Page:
Banyan Construction

Based on the Man’s Banyan at LACMA – fabric: China, 1700-50; robe: Netherlands, 1750-60

I’ve wanted a Banyan for years and had been compiling examples and images for a while now. I definitely like the fitted robes better than the wrap-bathrobe types, and when LACMA held their Fashioning Fashion exhibit in 2011 they had a fabulous double-breasted banyan with two rows of knot buttons. So beautiful!


Next was fabric. On a random trip downtown for something else, Home Fabrics had a bolt-end of a lovely upholstery-weight white satin with couched black cascading flowers. It was 3.5 yards of poly at $2.50 a yard. How could I say no? I didn’t know what to make of it yet but eventually selected it from the stash for the Banyan.

Banyan back

LACMA has their banyan pattern drafted and available on their website so I printed it off and started tweaking it for my non-manly-figure and measurements. I’m sucking up time being very picky about the design placement. The couched motif is in three railroaded rows; I want the row of couching down the center front and to match on the overlap as well as to be right-side-up down the center back. That took a while and some piecing on the back to get the same flare for the side seam.

Once I had those pieces cut, I was able to determine that I had enough of a sea-green pin-tucked dupioni to line it with (another $5/yd HF find). It’s actually two different pieces that are slightly different dye lots and pin-tuck patterns but inside the robe, no one will know but me. Oh, and… uh… you, now. front overlap match
For “lining” it I like to essentially flatline the satin with the dupioni (wrong sides together) then lap the seams on the inside. It goes together quickly and doesn’t lead to issues of hanging hem weight since the pieces are all joined at each seam. Very quick and easy to get together by machine. I’m running out of the white satin scraps so the sleeves, which have a cuff, are integrated into one piece. I have the satin layer which ends about 2″ above the wrist, then the lining layer which extends past the wrist to the cuff edge then back to the satin wrist join all in one piece. They are sewn at the wrist join first, then turned right-sides-together and sewn the whole length of the under-arm seam. I flatten the sleeve to iron the seam flat then pull the satin layer out over the whole thing, arrange the cuff and fold it back. Voila! When I insert the sleeve into the armseye, I sew only the satin layer, then clip the seam allowance and whipstitch the lining layer over for a clean edge inside. It’s almost the only hand sewing on the garment. Frontshape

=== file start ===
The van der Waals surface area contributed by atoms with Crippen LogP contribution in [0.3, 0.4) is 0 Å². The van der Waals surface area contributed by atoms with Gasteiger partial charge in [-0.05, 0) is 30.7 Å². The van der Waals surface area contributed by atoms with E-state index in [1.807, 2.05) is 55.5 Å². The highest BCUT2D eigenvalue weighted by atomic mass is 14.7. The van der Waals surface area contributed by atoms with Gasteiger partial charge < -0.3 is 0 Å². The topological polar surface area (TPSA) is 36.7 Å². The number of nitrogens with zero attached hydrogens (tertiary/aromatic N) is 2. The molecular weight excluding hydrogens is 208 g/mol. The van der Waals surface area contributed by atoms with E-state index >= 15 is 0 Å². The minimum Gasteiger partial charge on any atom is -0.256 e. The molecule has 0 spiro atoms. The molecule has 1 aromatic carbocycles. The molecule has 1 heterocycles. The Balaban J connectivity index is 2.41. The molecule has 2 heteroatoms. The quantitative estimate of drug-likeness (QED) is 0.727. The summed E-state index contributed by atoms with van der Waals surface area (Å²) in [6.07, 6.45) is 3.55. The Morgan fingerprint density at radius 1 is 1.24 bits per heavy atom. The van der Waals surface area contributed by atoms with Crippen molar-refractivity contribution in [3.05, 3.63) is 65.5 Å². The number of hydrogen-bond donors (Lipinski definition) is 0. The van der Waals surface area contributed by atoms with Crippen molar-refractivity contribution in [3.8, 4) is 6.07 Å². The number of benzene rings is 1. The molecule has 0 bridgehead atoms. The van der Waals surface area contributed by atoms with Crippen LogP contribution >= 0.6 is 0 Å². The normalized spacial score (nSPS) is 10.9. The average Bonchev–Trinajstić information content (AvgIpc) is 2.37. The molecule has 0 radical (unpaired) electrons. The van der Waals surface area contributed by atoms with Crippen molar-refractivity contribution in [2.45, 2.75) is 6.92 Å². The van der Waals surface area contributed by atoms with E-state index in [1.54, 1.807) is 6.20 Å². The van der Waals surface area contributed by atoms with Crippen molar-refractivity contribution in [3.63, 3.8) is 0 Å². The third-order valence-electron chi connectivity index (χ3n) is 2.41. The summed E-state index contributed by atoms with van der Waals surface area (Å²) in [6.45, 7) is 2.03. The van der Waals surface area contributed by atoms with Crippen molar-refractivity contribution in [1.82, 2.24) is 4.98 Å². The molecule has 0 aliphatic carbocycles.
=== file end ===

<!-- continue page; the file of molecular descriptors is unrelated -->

Last up are the hem and collar. The hem is just bias binding made of the lining silk. I like the color edge to balance out the cuff color block. The collar is similar, also in green, a curved piece that is sewn onto the neck opening, turned and whip-stitched into place. I’ll hand finish the overlap edges and all she needs is closures. I’m kinda leaning towards frogs now… but I settled for a curtain pull-back and tassel in the same crème and sea green. My stash is good to me sometimes!

The Cap capshape

The cap is also based on the nightcaps from the Fashioning Fashion exhibit. I measured my head, added some ego… ah, I mean ease, and sketched about a 3” band with 4 curved peaks on top. Those peaks are sewn together to make the squared point at the top. Repeat with the pintucked lining, added a 2.5” band of the lining as a fold-up band to the cap, then tore my stash apart looking for the light green tassel I KNEW I had and would match. No luck. Next time I was downtown, I saw a long tasseled trim in crème and light sea green and knew it would match. They gave me a swatch which had two little tassels for free! I tacked one at the top and voila! One little sleeping cap!

I threw this together for Costume College 2012 but didn’t end up wearing it. No idea when I’ll get the chance.